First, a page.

Deep learning to predict the lab-of-origin of engineered DNA
Author(s)Nielsen, Alec Andrew; Voigt, Christopher A.
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Genetic engineering projects are rapidly growing in scale and complexity, driven by new tools to design and construct DNA. There is increasing concern that widened access to these technologies could lead to attempts to construct cells for malicious intent, illegal drug production, or to steal intellectual property. Determining the origin of a DNA sequence is difficult and time-consuming. Here deep learning is applied to predict the lab-of-origin of a DNA sequence. A convolutional neural network was trained on the Addgene plasmid dataset that contained 42,364 engineered DNA sequences from 2230 labs as of February 2016. The network correctly identifies the source lab 48% of the time and 70% it appears in the top 10 predicted labs. Often, there is not a single “smoking gun” that affiliates a DNA sequence with a lab. Rather, it is a combination of design choices that are individually common but collectively reveal the designer.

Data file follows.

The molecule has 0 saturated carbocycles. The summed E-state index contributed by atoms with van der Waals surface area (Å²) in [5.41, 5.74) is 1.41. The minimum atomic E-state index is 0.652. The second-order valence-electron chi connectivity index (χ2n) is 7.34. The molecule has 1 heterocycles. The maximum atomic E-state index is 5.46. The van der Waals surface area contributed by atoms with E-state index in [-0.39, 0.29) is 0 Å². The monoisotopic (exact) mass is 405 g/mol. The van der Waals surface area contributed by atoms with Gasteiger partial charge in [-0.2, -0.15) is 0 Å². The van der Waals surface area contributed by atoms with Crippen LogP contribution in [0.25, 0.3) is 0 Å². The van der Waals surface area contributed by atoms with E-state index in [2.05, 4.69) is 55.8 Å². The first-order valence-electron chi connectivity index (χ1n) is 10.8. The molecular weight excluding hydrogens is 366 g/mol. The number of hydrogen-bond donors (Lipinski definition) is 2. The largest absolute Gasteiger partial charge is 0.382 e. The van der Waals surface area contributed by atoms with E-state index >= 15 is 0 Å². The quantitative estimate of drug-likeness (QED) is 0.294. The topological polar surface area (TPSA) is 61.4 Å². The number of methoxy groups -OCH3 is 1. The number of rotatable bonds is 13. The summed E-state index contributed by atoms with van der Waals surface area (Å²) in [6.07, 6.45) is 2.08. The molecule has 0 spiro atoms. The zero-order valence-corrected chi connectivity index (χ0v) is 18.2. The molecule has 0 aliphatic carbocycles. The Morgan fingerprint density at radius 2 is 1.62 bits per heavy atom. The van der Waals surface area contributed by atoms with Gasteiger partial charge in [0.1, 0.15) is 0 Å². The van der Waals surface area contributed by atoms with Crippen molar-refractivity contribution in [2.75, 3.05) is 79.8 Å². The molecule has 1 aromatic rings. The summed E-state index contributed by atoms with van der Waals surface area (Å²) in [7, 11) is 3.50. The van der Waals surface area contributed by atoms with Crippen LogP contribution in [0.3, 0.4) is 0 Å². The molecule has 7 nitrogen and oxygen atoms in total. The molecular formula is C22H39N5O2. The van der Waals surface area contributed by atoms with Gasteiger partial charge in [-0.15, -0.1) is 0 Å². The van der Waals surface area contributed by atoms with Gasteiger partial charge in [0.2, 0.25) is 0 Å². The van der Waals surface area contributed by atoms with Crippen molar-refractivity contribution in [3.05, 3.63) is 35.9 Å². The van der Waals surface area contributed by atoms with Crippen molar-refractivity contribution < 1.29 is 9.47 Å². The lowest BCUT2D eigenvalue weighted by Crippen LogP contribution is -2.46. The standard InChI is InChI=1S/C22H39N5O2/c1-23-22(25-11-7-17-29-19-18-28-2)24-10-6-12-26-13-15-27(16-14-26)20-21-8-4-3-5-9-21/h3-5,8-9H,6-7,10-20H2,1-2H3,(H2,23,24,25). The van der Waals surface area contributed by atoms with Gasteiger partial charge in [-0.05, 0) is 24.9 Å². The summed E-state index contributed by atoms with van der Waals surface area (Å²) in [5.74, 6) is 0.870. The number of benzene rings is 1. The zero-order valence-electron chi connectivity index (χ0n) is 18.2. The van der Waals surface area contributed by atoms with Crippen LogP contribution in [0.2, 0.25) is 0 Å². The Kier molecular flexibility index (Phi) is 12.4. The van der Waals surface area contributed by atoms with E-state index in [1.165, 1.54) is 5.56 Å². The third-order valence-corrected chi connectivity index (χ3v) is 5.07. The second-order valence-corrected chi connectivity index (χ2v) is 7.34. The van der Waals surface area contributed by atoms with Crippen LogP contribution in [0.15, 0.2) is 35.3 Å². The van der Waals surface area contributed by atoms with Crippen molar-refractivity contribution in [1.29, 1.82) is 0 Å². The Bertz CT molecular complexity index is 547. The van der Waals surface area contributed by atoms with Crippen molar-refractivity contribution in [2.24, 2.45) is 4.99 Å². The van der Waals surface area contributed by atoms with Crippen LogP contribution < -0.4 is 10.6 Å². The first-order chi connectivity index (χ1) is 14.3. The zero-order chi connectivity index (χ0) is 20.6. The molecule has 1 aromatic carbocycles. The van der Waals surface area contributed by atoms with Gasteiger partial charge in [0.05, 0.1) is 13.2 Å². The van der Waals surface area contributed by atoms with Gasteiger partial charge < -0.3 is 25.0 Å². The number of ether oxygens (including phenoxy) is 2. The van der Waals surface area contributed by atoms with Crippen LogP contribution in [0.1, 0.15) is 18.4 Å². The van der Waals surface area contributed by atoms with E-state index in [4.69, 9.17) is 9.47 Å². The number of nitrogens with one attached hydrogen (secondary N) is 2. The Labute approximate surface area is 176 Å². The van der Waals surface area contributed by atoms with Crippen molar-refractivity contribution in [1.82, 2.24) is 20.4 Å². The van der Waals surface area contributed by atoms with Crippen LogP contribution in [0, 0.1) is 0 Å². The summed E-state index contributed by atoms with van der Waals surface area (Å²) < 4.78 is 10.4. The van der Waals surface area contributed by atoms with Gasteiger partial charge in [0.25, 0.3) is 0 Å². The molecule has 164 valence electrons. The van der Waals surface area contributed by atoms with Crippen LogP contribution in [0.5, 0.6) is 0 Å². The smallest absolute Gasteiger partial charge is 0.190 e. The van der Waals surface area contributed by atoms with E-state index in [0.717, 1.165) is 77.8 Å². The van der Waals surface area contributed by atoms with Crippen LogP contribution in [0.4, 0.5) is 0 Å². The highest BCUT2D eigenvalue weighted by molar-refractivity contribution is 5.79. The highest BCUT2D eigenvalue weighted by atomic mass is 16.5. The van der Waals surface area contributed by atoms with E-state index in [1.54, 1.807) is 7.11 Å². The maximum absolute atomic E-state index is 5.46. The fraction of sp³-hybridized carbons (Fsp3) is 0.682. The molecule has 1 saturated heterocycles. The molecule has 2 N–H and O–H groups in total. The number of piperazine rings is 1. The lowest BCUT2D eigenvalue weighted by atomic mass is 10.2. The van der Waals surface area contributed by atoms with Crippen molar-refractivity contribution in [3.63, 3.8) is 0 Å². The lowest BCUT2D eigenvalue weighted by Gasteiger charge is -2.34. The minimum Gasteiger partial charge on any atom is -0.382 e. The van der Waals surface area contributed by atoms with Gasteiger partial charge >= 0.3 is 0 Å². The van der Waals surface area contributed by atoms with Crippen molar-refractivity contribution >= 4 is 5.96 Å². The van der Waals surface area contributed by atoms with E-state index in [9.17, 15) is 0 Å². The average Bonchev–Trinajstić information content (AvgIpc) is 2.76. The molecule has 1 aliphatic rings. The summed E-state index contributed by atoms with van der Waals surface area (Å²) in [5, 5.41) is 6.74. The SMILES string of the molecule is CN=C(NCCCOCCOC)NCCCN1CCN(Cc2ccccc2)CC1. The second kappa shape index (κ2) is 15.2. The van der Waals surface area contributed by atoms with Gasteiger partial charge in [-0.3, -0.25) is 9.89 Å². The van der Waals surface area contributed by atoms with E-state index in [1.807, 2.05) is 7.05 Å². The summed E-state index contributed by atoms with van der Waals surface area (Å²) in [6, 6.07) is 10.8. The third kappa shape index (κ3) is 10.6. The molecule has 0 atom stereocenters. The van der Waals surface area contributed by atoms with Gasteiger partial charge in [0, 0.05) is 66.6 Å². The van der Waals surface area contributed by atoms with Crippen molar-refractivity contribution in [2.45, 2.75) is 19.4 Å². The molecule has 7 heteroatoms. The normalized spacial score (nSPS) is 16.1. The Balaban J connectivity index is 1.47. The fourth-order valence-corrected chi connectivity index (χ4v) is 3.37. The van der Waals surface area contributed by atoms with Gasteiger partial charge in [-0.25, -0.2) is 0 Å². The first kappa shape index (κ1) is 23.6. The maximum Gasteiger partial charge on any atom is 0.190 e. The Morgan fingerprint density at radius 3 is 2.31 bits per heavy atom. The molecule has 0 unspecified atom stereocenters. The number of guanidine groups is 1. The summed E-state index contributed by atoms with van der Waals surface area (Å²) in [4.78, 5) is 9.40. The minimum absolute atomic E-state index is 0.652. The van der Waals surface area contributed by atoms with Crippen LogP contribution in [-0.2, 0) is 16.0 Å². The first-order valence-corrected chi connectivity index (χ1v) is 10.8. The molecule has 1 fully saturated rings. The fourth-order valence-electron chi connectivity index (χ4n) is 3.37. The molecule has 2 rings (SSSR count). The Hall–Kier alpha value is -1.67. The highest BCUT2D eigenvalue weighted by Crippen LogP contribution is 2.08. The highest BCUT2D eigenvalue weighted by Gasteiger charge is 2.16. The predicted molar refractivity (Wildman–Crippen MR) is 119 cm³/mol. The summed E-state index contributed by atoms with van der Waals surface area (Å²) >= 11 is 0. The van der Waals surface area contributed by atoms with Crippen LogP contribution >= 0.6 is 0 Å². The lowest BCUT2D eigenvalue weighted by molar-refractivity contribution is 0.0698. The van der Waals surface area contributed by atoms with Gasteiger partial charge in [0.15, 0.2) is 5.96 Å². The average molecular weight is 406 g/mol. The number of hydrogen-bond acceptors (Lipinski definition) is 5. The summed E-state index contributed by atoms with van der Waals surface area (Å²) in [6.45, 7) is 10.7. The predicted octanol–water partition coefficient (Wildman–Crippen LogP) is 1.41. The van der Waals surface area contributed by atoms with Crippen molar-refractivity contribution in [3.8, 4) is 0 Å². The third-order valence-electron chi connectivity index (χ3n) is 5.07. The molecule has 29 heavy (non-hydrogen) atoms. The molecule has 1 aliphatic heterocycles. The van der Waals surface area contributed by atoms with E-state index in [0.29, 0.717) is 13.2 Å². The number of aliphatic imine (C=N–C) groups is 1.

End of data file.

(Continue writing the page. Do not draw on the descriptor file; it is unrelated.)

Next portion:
DepartmentMassachusetts Institute of Technology. Department of Biological Engineering; Massachusetts Institute of Technology. Synthetic Biology Center
Nature Publishing Group
Nielsen, Alec A. K., and Christopher A. Voigt. “Deep Learning to Predict the Lab-of-Origin of Engineered DNA.” Nature Communications 9, 1 (August 2018): 3135 © 2018 The Author(s)
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